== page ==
Mashantuckets support North Dakota tribe's protest of oil pipeline
Mashantucket — The Mashantucket Pequot Tribe has joined tribes from across the country in supporting the Standing Rock Sioux protest of the Dakota Access pipeline, a $3.8 billion project designed to funnel more than 500,000 barrels of crude oil a day from North Dakota to Illinois, passing within a mile of the Standing Rock Sioux’s North Dakota reservation.
“We are united together in support of our brothers and sisters gathered at Standing Rock,” Rodney Butler, the Mashantucket chairman, said Thursday in a statement.
“This is about joining thousands nationwide who are speaking out about the importance of protecting our sacred sites and resources," he said, "while also protesting any disregard for tribal sovereignty whenever a proposed development or action threatens to impact a tribal community."
“What’s happening at the Standing Rock Sioux Nation could happen to any community,” he said.
A federal judge has said he'll rule by Friday on the North Dakota tribe’s lawsuit challenging federal permits for the pipeline.
On Wednesday, some 30 members of Northeast tribes, including four from Mashantucket, headed in cars for North Dakota to join the protest, according to Lori Potter, a Mashantucket spokeswoman.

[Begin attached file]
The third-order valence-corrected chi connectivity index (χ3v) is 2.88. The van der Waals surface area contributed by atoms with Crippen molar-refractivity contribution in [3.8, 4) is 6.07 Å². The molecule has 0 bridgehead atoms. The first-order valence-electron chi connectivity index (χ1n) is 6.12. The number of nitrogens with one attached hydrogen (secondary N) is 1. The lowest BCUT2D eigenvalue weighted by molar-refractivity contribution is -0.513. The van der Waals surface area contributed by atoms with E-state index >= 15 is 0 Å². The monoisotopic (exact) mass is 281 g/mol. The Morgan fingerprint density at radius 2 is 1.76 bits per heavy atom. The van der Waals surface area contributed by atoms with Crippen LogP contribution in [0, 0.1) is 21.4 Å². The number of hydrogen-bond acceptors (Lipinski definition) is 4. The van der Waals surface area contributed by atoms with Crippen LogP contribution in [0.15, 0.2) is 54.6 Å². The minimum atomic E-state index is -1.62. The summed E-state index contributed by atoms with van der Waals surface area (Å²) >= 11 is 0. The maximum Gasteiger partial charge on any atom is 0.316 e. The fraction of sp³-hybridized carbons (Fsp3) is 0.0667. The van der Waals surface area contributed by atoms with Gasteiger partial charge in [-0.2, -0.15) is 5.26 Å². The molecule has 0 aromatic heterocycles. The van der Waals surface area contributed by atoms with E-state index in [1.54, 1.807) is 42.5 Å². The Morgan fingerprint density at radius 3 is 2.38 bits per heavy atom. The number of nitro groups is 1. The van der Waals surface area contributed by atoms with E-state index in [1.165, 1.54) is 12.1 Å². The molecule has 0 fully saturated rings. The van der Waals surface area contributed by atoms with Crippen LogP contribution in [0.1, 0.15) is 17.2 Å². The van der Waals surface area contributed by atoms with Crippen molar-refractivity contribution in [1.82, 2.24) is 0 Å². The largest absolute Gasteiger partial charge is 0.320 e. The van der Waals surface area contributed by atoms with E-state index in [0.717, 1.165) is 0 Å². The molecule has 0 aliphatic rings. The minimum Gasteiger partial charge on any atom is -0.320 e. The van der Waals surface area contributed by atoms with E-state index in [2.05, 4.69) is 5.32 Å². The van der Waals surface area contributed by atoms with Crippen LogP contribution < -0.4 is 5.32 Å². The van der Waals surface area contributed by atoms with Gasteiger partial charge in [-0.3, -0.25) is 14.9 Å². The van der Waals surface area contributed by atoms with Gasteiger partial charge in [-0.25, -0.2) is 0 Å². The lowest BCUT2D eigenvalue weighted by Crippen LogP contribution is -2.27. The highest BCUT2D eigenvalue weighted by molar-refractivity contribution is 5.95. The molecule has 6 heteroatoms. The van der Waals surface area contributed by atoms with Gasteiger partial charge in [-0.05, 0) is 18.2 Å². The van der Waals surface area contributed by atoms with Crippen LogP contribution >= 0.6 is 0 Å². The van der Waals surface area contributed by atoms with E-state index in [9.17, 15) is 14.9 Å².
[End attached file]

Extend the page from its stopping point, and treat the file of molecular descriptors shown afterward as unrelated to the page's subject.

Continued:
The local contingent included Wayne Reels, director of the Mashantuckets' Cultural Resources Department, Jeremy Whipple, Annawon Weeden and Wolf Jackson, Potter said.
Others in the group represented the Narragansett, Mashpee Wampanoag and Shinnecock tribes, she said.
About a half-dozen more Mashantucket tribal members, as well as Jason Mancini, executive director of the Mashantucket Pequot Museum and Research Center, are expected to depart Monday morning for North Dakota.
The Mashantuckets will host a Pipeline Protest Healing Fire, a gathering for local Native Americans and others, beginning at 4 p.m. Wednesday, Sept. 21, at the tribe’s cultural grounds, 1 Matt’s Path, Mashantucket. It will continue for 24 hours.
Earlier in the week, the Mashantucket Pequot Tribal Council sent letters of support for the protest to national leaders, including the Army Corps of Engineers, White House staff and President Barack Obama.
The pipeline is to extend more than 1,170 miles through four states — North and South Dakota, Iowa and Illinois. It will move a half-million barrels of crude oil each day across the Missouri and Little Missouri Rivers, a short distance upstream of the Standing Rock Sioux reservation.
Protesters object to what they say is the threat the pipeline poses to the primary water supply for more than 8,000 reservation residents and millions of others living downstream, as well as to sacred tribal historical and cultural sites.
According to news accounts, the monthslong protest turned violent Saturday after tribal officials say construction crews destroyed American Indian burial and cultural sites on private land in southern North Dakota.
Reportedly, hundreds of protesters confronted construction crews just outside the Standing Rock Sioux reservation.
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